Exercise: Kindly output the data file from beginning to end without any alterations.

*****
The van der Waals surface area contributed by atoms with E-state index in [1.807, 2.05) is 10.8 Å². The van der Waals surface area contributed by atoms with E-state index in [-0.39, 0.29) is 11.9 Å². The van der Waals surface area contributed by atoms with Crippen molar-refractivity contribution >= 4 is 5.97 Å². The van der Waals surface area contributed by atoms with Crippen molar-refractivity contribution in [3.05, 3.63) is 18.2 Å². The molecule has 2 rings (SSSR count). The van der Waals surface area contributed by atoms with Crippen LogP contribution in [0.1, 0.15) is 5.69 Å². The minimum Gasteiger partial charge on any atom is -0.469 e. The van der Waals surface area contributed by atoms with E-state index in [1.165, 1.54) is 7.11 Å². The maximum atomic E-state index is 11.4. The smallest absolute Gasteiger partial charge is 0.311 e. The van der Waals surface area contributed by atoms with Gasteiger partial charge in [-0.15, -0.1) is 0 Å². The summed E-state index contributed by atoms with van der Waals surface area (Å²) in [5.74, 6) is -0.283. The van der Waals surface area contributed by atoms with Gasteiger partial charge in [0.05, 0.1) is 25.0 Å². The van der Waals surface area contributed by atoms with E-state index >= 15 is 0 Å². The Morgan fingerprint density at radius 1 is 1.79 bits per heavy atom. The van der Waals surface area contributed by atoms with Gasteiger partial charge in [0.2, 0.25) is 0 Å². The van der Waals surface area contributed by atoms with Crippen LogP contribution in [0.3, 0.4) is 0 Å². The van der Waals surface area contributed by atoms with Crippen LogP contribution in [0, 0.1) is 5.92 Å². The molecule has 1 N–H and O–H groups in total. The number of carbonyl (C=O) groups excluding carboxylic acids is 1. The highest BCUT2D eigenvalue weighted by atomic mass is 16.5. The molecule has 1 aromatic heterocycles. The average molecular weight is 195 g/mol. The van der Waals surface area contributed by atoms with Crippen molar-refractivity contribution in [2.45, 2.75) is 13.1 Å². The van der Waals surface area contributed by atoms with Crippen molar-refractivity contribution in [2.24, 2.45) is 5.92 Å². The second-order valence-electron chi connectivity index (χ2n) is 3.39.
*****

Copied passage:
The van der Waals surface area contributed by atoms with E-state index in [1.807, 2.05) is 10.8 Å². The van der Waals surface area contributed by atoms with E-state index in [-0.39, 0.29) is 11.9 Å². The van der Waals surface area contributed by atoms with Crippen molar-refractivity contribution >= 4 is 5.97 Å². The van der Waals surface area contributed by atoms with Crippen molar-refractivity contribution in [3.05, 3.63) is 18.2 Å². The molecule has 2 rings (SSSR count). The van der Waals surface area contributed by atoms with Crippen LogP contribution in [0.1, 0.15) is 5.69 Å². The minimum Gasteiger partial charge on any atom is -0.469 e. The van der Waals surface area contributed by atoms with E-state index in [1.165, 1.54) is 7.11 Å². The maximum atomic E-state index is 11.4. The smallest absolute Gasteiger partial charge is 0.311 e. The van der Waals surface area contributed by atoms with Gasteiger partial charge in [-0.15, -0.1) is 0 Å². The summed E-state index contributed by atoms with van der Waals surface area (Å²) in [5.74, 6) is -0.283. The van der Waals surface area contributed by atoms with Gasteiger partial charge in [0.05, 0.1) is 25.0 Å². The van der Waals surface area contributed by atoms with E-state index >= 15 is 0 Å². The Morgan fingerprint density at radius 1 is 1.79 bits per heavy atom. The van der Waals surface area contributed by atoms with Gasteiger partial charge in [0.2, 0.25) is 0 Å². The van der Waals surface area contributed by atoms with Crippen LogP contribution in [0.3, 0.4) is 0 Å². The van der Waals surface area contributed by atoms with Crippen LogP contribution in [0, 0.1) is 5.92 Å². The molecule has 1 N–H and O–H groups in total. The number of carbonyl (C=O) groups excluding carboxylic acids is 1. The highest BCUT2D eigenvalue weighted by atomic mass is 16.5. The molecule has 1 aromatic heterocycles. The average molecular weight is 195 g/mol. The van der Waals surface area contributed by atoms with Crippen molar-refractivity contribution in [2.45, 2.75) is 13.1 Å². The van der Waals surface area contributed by atoms with Crippen molar-refractivity contribution in [2.24, 2.45) is 5.92 Å². The second-order valence-electron chi connectivity index (χ2n) is 3.39.